TWENTY years ago, I sat on Wall Street as an expectant, newly-hired investment banker, being trained in the arts (although there was some science involved) of corporate finance, bond maths, and company valuations. One phrase from a shouty lecturer remains imprinted on my mind to this day. “Life’s just a stream of cashflows,” he bellowed repeatedly, punctuating his otherwise unmemorable presentation with this recital.
Twenty years later, sitting in a very different environment, I am reminded of this mantra as I read and listen to the various and voluminous comments about Islamic State being “tremendously well-funded” and President Obama’s intention to “degrade, and ultimately destroy” the organisation. As numerous commentators have finally grasped, Islamic State is the very embodiment of my lecturer’s catchphrase. It has moved effectively and efficiently from startup to maturity, from reliance on seed capital to a balance sheet stuffed with cash. Life for Islamic State is a stream of cashflows, and the key to degrading and destroying the group is to undermine those cashflows and turn them negative by direct or indirect means.
The Islamic State model comes straight from the pages of a classic corporate finance text book or a Harvard Business School case study. The similarities are remarkable. The group emerged as a “disruptor”, with an enticing product and brand, that initially raised seed funding from rich backers and attracted foreign expertise in the jihadi “war for talent”. Despite setbacks, it strengthened its position until, in the true style of a “barbarian at the gate”, it launched an audacious raid on much larger rivals (the Syrian and Iraqi states), financed by the targets’ own cash-rich balance sheets (namely centres of commerce and oil fields).
To bring about its downfall, we must also turn to lessons from the financial world. As the internet boom of the late twentieth century taught us, the life (and death) of a company is entirely linked to its ability to generate cash from its business or to attract funds from investors at a rate that exceeds the pace at which it burns its cash. Witness the spectacular demise of boo.com, which crashed to earth as a result of an unsustainable cash burn rate, or the rise of lastminute.com, which attracted a stampede of retail investment when it floated on the stock market. These companies flew or failed on the basis of access to the oxygen of corporate finance, cash.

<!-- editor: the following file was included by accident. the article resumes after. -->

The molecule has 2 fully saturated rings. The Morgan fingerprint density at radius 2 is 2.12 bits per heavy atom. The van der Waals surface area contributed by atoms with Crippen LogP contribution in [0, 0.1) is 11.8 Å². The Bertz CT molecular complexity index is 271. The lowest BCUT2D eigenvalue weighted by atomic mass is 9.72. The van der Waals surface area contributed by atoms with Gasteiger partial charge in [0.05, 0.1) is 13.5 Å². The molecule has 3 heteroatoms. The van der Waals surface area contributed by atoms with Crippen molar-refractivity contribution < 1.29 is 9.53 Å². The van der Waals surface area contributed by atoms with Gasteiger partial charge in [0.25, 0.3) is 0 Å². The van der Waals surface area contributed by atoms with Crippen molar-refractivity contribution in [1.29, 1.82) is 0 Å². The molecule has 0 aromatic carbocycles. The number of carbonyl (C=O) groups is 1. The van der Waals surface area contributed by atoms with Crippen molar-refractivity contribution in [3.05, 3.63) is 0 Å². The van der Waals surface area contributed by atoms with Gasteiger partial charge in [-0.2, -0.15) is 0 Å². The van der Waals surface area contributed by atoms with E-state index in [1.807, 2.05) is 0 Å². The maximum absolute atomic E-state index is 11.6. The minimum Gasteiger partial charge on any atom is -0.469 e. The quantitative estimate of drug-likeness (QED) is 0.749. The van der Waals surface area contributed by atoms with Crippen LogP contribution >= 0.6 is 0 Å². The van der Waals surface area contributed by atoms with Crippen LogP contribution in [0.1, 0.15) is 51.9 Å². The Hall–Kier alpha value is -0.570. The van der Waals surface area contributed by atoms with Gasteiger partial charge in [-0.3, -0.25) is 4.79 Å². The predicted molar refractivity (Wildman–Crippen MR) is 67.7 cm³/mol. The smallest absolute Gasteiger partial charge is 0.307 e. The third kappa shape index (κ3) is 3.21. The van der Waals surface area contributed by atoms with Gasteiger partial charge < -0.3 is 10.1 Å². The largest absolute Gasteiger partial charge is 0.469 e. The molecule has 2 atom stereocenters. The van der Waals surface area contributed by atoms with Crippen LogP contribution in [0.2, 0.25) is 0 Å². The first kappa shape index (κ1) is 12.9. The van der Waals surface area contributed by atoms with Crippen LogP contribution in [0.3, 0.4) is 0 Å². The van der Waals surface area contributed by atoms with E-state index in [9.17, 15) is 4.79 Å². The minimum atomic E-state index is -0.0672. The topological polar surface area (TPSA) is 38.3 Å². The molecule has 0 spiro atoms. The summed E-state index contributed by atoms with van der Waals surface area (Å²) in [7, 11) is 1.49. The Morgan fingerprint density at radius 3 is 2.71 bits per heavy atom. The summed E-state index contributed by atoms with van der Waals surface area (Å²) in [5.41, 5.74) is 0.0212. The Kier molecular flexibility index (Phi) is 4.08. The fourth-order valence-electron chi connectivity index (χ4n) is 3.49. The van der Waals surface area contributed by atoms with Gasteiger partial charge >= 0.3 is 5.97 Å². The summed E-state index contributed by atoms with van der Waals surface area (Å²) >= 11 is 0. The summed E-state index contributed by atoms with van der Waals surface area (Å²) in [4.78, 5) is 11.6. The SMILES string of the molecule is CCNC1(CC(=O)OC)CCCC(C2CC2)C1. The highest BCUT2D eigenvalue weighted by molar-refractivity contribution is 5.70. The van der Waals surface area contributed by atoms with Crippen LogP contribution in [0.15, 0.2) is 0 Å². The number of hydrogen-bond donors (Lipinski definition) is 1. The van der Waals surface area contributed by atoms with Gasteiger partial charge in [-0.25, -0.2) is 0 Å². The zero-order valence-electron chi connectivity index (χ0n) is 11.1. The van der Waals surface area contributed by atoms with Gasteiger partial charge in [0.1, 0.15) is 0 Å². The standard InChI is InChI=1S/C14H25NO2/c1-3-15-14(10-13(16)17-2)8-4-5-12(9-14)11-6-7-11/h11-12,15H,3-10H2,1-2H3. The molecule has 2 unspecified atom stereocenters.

Consider too a more contemporary example such as the rise of Facebook. Had the social network been deprived of cash in its early years, it would have simply been another garage-based idea that failed to stand up. Today, barely ten years later, no one-off financial loss is ever likely to sink the company or any other mature, well-established, profitable firm – observe the ability of large banks to absorb the multi-billion dollar fines applied to them in recent years.
But well-established companies do fail and they fail for a handful of related reasons. Either they overstretch themselves or misjudge their client base, changes in attitudes, fashion or demand. Or, as was famously the case when Gerald Ratner declared the jewellery sold by his eponymous store to be “total crap” and “cheaper than an M&S prawn sandwich but probably wouldn’t last as long”, they undermine themselves by giving customers and clients good reason to desert them.
Thus, while drones, F-16s, and a “coalition of partners” may successfully restrict Islamic State’s advance, we should not expect this approach to “ultimately destroy” the organisation. Islamic State will most likely be the architect of its own demise as its predecessor al-Qaeda in Iraq was too. It will overstretch, it will misread its client base, it will push those that it claims to represent or those whose towns and cities it has seized too far, thus undermining the support and, most importantly, sources of cashflow on which it relies.
The international community’s best chance of destroying Islamic State is to expose the group’s violence and barbaric actions while ensuring there is a better social and economic alternative for its supporters. Islamic State is sufficiently well-established for its future to be in its own hands, and its life will depend on its stream of cashflows. What the international community needs to do is create the environment that leads the group to be the architect of its own downfall, turn cashflow negative, and “do a Ratner”.
Tom Keatinge is an associate fellow at the Royal United Services Institute and a former investment banker at JP Morgan. @keatingetom